Multimillion dollar investment in bamboo production coming to Westmoreland
THE PARISH of Westmoreland is set to benefit from a multimillion US dollar investment of $337 million which will see the cultivation of 25,000 acres of farmlands to produce bamboo pulp for the global consumer tissue and personal hygiene industry.
The project is being undertaken by Bamboo Bioproducts Ltd and is estimated to create some 1,000 direct employment opportunities in Jamaica and in excess of 5,000 indirect ones.
Details of the project were outlined by David Stedeford, founder and chief executive officer of Bamboo Bioproducts, at a meeting with the Westmoreland Chamber of Commerce and other community-based stakeholders, which was recently held at the Wesleyan College in Torrington, Savanna-la-Mar. During this meeting, Stedeford provided an update on the status of the upcoming bamboo pulp mill that will be constructed in the community of Friendship in Westmoreland.
“We are here because you have the best species of bamboo as a suitable non-wood sustainable fibre for the tissue industry. Bambusa vulgaris bamboo that resides here (in Jamaica) is perfect because of its fibre length, strength and its absorbency. The critical issue we have here is that it also benefits the environment and that is key as well,” he said.
Stedeford said the project will be the first fully integrated bamboo market pulp mill outside of Asia. He said the intention is to work with local farmers in Westmoreland and its surrounding parishes, through co-operatives where they will be partnering and farming the land for bamboo production.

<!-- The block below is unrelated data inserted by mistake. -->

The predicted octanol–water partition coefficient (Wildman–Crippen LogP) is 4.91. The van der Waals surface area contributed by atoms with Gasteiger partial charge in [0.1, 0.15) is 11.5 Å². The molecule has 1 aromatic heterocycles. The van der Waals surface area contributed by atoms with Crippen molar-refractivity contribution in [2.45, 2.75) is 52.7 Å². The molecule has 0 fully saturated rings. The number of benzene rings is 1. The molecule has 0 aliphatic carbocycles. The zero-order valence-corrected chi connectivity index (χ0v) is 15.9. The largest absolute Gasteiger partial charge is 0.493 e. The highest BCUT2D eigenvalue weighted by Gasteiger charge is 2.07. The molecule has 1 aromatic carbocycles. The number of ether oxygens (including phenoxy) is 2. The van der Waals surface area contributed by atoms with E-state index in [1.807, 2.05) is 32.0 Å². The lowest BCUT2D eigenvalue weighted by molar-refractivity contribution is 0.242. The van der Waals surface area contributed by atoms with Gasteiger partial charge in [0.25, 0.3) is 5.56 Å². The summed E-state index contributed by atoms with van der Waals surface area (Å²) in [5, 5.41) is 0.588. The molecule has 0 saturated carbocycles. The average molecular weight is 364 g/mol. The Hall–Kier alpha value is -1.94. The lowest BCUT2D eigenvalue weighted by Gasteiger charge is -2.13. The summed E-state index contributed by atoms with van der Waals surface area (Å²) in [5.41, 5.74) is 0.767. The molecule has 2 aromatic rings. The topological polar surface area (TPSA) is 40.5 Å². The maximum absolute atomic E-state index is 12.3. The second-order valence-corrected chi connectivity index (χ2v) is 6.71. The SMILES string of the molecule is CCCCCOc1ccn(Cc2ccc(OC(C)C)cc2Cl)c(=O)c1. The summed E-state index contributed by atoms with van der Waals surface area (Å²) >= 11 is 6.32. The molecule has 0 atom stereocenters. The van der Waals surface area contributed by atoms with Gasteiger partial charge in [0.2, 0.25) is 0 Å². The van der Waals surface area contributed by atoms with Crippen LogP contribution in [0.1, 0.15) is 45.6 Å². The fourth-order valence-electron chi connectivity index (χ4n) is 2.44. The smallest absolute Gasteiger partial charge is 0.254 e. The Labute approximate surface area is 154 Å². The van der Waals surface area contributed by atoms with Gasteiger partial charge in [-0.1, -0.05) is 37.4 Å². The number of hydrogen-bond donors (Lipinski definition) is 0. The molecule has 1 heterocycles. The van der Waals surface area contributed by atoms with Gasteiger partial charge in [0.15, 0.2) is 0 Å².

In welcoming the project, Dr Norman Dunn, state minister in the Ministry of Industry, Investment and Commerce, said that the venture represents an important export opportunity for the country, as well as earning necessary foreign exchange to propel the economy forward.
He underscored the fact that one of the main areas being pushed by the Government is exports. Dr Dunn further disclosed that the project has expected revenues of US$1.5 billion over 10 years.
“While there are distinct benefits to Jamaica, the benefits to Westmoreland will extend far beyond the parish’s economic prospects. Consistent and sustainable employment opens up a whole new world of earners, (which will spill over) and improve the status of families; improve housing, education and health; and the impact of social and current cultural interactions will be significant. We, therefore, look forward to positive outcomes from this venture,” he stated.
Meanwhile, farmers who attended the meeting welcomed the initiative. “It is something that I have long awaited. As it relates to the co-operatives, which they mentioned, I’m in support of this as some farmers will not have sufficient acreage in growing the bamboo, but, in small groups, this would be achievable,” said Hopeton Bailey, chairman of the Grange Hill Community Development Committee, noting that it will have a positive impact on the economy and the parish.
So far, an environmental and social impact assessment on the project has been completed and submitted to the National Environment and Planning Agency for approval. Test plots have been cleared and are undergoing planting, and much of the logistical planning is far advanced, the company divulged.